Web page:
Electoral Watchdog Organization Shows Blatant Bias

 

By Claudia Drdul

cdrdul@mail.ccsf.edu 

On Nov. 10 the internet exploded with news reports on Bolivia’s supposedly fraudulent 2019 presidential elections, all with little evidence or context to their claims. 

Most reports by major newspapers in the U.S. cite the Organization of American States (OAS) as their source for these accusations, even though the OAS was developed in 1948 to “serve as a bulwark against the spread of communism” as described by the Council on Foreign Relations. 

According to the GS/OAS semiannual financial summary report, in the first semester of 2019, the U.S. contributed $25,140,253 to the OAS member state fund. Which is three times as much as the next highest country’s contribution. 

The Council on Hemispheric Affairs released an open letter to the Secretary General of the OAS, Luis Almagro, on May 21, 2016 which read “you direct a level of criticism at Venezuela that is inordinate given that states like Honduras, Mexico and Colombia, that incidentally are firm U.S. allies, come under far less scrutiny for their massive violations of human rights.”

The Council added, “Furthermore, the OAS has made no vigorous objection to the violations of the rights of thousands of undocumented persons, including children fleeing the violence in Central America, who have been deported from the United States without adequate legal representation.”

In article 1 of the OAS Charter, it states that the organization will serve “defend their (member countries) sovereignty, their territorial integrity, and their independence.” The claim that this organization is pro-sovereignty and independence of other countries is laughable at best.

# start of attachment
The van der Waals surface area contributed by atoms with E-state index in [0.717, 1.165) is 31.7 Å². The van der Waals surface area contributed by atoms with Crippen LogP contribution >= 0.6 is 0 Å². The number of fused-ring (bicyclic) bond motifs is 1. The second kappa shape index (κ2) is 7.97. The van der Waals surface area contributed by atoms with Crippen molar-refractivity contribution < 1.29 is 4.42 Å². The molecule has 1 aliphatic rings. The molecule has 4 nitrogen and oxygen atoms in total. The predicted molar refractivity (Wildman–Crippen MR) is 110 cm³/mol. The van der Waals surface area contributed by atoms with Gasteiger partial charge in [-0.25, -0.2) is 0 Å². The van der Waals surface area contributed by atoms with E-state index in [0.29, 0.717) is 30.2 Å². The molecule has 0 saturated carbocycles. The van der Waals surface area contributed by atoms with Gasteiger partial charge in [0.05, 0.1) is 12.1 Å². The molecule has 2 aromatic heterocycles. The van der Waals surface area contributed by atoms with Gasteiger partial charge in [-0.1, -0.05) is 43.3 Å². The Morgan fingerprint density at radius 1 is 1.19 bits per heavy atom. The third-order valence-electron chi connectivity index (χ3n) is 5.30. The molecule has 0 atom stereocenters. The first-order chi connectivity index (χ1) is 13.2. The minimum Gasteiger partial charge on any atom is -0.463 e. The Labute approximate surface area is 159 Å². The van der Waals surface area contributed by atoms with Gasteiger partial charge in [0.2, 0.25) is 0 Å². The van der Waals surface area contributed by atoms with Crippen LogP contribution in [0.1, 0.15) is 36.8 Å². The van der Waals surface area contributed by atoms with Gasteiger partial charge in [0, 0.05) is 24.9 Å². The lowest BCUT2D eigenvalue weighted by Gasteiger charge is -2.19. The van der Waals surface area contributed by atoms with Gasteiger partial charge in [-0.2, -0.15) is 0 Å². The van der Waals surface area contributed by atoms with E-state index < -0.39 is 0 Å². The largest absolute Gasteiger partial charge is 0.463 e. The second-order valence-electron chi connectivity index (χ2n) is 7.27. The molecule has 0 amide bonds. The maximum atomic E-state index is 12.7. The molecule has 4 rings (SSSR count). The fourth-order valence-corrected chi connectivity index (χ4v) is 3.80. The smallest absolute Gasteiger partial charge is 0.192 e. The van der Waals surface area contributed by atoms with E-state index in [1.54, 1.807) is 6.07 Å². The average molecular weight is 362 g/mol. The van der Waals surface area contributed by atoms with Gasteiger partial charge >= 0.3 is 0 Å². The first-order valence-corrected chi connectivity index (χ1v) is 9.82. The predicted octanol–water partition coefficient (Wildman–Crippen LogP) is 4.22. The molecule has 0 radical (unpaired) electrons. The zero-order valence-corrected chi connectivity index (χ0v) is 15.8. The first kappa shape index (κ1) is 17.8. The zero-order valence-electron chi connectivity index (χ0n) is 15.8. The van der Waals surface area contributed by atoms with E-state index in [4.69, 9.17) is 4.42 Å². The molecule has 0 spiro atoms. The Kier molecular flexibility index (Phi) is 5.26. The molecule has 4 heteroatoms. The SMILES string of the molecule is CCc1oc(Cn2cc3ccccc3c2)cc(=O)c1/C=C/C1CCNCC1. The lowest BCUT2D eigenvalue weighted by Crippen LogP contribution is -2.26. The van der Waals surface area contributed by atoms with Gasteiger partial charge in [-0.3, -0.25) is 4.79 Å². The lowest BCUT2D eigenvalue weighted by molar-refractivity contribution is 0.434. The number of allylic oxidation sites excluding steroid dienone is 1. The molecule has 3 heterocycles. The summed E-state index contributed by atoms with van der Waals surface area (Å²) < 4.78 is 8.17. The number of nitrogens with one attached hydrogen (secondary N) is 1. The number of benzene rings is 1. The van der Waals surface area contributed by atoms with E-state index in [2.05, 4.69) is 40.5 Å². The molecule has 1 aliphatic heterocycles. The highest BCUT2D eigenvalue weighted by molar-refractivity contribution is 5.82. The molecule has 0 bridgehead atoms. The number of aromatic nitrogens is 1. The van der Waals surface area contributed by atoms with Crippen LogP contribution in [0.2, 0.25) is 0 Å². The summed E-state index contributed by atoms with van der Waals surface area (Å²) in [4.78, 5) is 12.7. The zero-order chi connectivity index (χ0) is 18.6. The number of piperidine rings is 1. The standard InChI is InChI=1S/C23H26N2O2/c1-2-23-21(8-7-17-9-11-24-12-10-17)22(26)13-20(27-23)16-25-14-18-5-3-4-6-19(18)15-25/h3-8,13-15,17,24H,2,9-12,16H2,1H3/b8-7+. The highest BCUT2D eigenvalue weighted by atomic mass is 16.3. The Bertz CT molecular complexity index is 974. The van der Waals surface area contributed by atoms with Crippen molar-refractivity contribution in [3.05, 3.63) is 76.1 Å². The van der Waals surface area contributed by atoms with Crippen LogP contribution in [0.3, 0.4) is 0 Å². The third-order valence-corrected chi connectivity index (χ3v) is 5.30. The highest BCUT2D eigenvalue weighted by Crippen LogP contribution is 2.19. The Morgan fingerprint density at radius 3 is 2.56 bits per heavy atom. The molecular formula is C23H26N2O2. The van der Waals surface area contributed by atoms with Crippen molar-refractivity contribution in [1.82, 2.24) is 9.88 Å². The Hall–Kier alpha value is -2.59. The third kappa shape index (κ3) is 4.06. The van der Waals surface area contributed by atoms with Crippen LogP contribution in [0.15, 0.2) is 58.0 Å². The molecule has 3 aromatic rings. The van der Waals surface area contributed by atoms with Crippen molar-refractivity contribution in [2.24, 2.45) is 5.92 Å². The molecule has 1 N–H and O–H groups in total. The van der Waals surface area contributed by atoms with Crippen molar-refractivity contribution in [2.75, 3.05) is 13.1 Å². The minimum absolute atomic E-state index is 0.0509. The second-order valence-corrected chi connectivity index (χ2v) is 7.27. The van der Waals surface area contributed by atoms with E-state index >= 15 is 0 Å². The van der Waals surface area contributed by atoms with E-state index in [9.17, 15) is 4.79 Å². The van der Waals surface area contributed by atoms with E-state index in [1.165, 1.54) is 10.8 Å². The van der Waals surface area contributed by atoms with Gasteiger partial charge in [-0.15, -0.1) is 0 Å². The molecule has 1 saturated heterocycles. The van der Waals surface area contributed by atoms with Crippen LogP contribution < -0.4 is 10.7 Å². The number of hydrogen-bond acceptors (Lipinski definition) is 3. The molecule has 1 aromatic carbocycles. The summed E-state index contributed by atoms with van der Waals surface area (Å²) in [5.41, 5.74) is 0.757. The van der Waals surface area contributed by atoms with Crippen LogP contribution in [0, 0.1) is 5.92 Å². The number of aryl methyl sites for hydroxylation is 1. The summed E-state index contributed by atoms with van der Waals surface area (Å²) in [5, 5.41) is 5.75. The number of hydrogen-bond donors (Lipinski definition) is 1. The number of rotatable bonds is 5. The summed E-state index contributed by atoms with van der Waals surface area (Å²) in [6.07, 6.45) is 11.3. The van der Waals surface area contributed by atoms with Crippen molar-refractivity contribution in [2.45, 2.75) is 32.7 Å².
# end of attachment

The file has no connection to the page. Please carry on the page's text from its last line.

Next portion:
Comparing the OAS Preliminary reports on the U.S. 2016 presidential election to the preliminary reports from Bolivia’s 2019 elections are like comparing apples to oranges. 

First off, the OAS performed a full audit on the Oct. 20 Bolivian elections, something it had not done for Brazil’s highly contested 2018 presidential elections or the 2016 U.S. presidential elections. 

The Preliminary Electoral Observation Missions (EOM) report of the 2016 U.S. election noted that observations were only performed in 12 states as some state laws do not allow international observers. Isn’t the allowance of international observers a healthy measure of transparency and non-partisanship within an election process?The EOM report found that there were “sporadic technical malfunctions with electoral equipment such as scanners, or as in the case of Colorado, with the Statewide Colorado Registration and Election (SCORE) system, which collapsed for about 20 minutes.”

The main proponent of the Bolivian election fraud argument was the “interruption” of election data transfer which occurred at 7:40 p.m., however, when Colorado’s SCORE system collapsed, no such claim of fraud was proposed by the OAS. This shows a clear bias in OAS audits. 

The U.S. and organizations funded by the U.S. should not view themselves as the policer of the world and should absolutely not base analyses of other countries’ political systems off of their own processes which lack demoratic values. 

The Center for Economic and Policy Research (CEPR), released a statistical analysis report on Nov. 8 stating that they found “no evidence that irregularities or fraud affected the official result which gave President Evo Morales a first-round victory.” CEPR receives 80% of its funding from organizational grants, and the rest of the funds are from individual donors, making it far less likely to be swayed by partisan interests. 

The OAS regurgitates U.S. State Department talking points and has aligned itself with the interests of a country which seeks to intervene in the sovereignty of Latin American nations. When there is ample evidence which concludes no election fraud in Bolivia, and the evidence that concludes there is, is tainted by partisan politics, the public deserves a full investigation into all elections.

 

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